You shouldn’t feel that you have to cut back on washing clothes if you really need to. However, one of the best things you can do is to spread out how often you wash. If you can get away with five or six loads a week, one a day, instead of two or three crammed into a single day’s housework, your septic tank and soakaway will benefit.

Reducing the number of wash loads you run per week will also, of course, cut back on the amount of electricity and water you use. That could result in lower bills for you long term as well as providing a positive impact on the local environment. It’s a nice, conscience-satisfying choice.

Recommended Wait Time Between Using Your Washing Machine

We all have different laundry washing habits and needs. The good news is that there’s no official guidelines or recommended averages for how long you should wait between washing machine loads. 

However, as mentioned above you do need to air caution about how much greywater you are pumping into your tank in a short space of time.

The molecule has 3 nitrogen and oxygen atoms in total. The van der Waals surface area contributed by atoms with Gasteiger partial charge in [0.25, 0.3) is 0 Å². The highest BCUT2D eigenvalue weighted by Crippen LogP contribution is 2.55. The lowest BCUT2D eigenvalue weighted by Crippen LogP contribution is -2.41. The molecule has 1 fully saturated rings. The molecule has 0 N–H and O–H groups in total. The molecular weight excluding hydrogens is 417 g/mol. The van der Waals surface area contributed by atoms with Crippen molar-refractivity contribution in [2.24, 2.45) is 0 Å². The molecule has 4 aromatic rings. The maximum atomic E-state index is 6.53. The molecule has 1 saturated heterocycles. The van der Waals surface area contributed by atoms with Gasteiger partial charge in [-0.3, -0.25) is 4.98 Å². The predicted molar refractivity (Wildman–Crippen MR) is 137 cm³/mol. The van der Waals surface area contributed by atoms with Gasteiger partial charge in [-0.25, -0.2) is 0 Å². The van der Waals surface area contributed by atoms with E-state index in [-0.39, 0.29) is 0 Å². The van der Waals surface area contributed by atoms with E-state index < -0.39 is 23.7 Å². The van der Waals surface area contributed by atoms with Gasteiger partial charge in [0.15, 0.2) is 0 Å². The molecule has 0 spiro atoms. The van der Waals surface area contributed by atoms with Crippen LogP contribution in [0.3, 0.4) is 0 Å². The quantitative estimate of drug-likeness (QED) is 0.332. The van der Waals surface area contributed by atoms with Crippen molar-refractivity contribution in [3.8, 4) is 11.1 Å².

Discharging a lot of water in one go can disturb the solids in your septic tank, weaken the good bacteria and potentially choke your septic system, in effect, making your wastewater more challenging to drain through the soakaway.

Reduce The Volume Of Washing Machine Water Entering The Septic System

It’s advisable to try and not run the washing machine at the same time as anything else that’s intensively using water. For example, if a family member is in the shower or emptying a bath while you’re running a heavy load, then your septic tank isn’t going to be thrilled.

Your septic tank chambers and your soakaway can only really deal with so much at once. Therefore, about the water your flush or drain away whilst using your washing machine. Otherwise, you’re looking at getting pretty clogged, pretty quickly.

Close-up detergent for laundry washing machine.

Choosing a Septic Safe Laundry Detergent

In the past concerns were raised regarding the laundry detergents we use with our washing machines, and whether or not they are safe for septic tanks.